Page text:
Student activism has a long precedented history with youth mobilizing to enact social change, especially within college campuses. Networking is a vital part of activist work and demonstrates its prominence within college communities, making it a significant aspect of student activism. The purpose of this study is to explore how networking within school communities affects student activist efforts. Within the study, 6 student activists were interviewed from the SUNY New Paltz campus. Using qualitative thematic analysis, seven different themes emerged focusing on classroom environments/faculty, previous experiences with activism, COVID-19, clubs/school organizations, alumni relations, online communities, and issues with school bureaucracy. Networking was proven to be a valuable aspect of achieving student activist goals and efforts. Further testing is recommended to expand institutional research, and demographics include race, ethnic background, gender, and age. The fine-tuning of questions during interviews is also highly encouraged in order to ensure more precise answers.
    • Play as a tool for humanitarian workers in countries experiencing chronic crisis

      Similton, Oliver (2023-05)
      Most humanitarian aid work focuses on the short-term needs of communities in crisis. Though extremely useful, this immediate care does little for communities after humanitarian workers leave the affected community. A major area of this is seen in is the psychological well-being of community members. People in countries of crisis - and chronic crisis especially - are often left completely traumatized by the events they experience. This trauma especially in young children results in dysregulation of the nervous system and are often left with “compromised social engagement, proximity seeking, and either underdeveloped or hyperdeveloped behaviors relating to their attempts to remain safe in dangerous circumstances” (Lohrsbe & Ogden, 2017). However, co-regulation of the nervous system has been reported to help this dysregulation. Co-regulation refers to the ability of our brain, as a social organ, to understand the needs of an individual based on actions seen in others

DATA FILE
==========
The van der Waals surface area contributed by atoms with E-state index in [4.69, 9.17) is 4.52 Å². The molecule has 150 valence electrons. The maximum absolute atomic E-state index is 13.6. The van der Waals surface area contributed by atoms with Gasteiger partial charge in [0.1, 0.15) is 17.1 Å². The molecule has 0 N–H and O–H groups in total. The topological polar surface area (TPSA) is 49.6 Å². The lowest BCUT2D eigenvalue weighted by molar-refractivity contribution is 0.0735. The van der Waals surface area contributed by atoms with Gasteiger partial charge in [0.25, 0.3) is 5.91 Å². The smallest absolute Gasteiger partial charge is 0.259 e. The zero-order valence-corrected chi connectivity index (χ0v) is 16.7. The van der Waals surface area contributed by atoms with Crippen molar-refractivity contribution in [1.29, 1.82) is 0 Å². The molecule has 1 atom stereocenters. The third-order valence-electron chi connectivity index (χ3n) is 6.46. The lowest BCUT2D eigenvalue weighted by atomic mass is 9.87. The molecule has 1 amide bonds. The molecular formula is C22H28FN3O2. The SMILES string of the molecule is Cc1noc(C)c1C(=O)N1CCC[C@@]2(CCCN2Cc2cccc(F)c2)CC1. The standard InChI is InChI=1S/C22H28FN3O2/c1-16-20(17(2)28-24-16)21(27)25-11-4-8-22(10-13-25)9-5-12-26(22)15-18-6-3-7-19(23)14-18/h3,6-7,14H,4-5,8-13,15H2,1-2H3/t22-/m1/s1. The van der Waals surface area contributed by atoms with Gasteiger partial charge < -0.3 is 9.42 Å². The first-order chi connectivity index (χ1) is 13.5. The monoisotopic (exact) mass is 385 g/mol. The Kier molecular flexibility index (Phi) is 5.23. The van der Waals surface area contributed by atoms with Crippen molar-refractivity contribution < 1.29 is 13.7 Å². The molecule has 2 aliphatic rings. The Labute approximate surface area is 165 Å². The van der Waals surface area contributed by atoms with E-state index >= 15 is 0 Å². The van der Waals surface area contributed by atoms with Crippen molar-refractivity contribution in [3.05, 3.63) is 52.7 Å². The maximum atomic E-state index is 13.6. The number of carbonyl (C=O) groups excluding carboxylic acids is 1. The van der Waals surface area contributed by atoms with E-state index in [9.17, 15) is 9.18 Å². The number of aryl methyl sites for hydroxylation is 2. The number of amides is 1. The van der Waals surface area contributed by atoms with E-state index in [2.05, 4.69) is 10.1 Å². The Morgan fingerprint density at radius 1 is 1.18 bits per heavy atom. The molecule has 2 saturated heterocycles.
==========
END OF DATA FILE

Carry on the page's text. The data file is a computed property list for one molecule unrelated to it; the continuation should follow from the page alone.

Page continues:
• The impact of United States’ food systems on nutrition and childhood development

      Segal, Anna (2023-05)
      This thesis will examine the United States current agricultural system and how it affects vulnerable populations of children. This study will discuss the importance of nutrition and how it affects the development of children. More specifically, it will examine how nutrition affects vulnerable populations such as children with special needs and those who live in marginalized areas. All developing children, especially vulnerable populations of them, need adequate nutrition to help them succeed as individuals. This will look at ways we can improve our agricultural system and transition to a more sustainable framework. Solutions are available and can be guided by the UN Sustainable Development Goals, which the public and private sector can follow. Keywords: Environmental Studies, Childhood Development, Sustainable Agriculture, Agribusiness, Nutrition, Marginalized Communities
    • Strong gravitational lensing analysis of SDSS J1138+2754 using Lenstool

      Sam, Akza (2023-05)
      Gravitational lensing is a naturally occurring phenomenon that behaves like as a cosmic telescope, magnifying distant background galaxies that are otherwise beyond our reach. Modeling gravitational lenses can probe the mass distribu­tion of the lensing cluster, predict the location of the distant sources that are blocked by the intervening cluster, and provide a foundation for detailed studies of high redshift sources. This project utilizes a parametric modeling software called Lenstool to model the gravitational lens SDSS J1138+2754, detected in the SDSS's Giant Arcs Survey and imaged using the Hubble Space Telescope. Lenstool produces mass maps describing the mass content within the cluster and the source and image-pair locations. Keywords: physics; astronomy; gravitational lensing; SDSS J1138+2754; mass maps; galaxy; galaxy cluster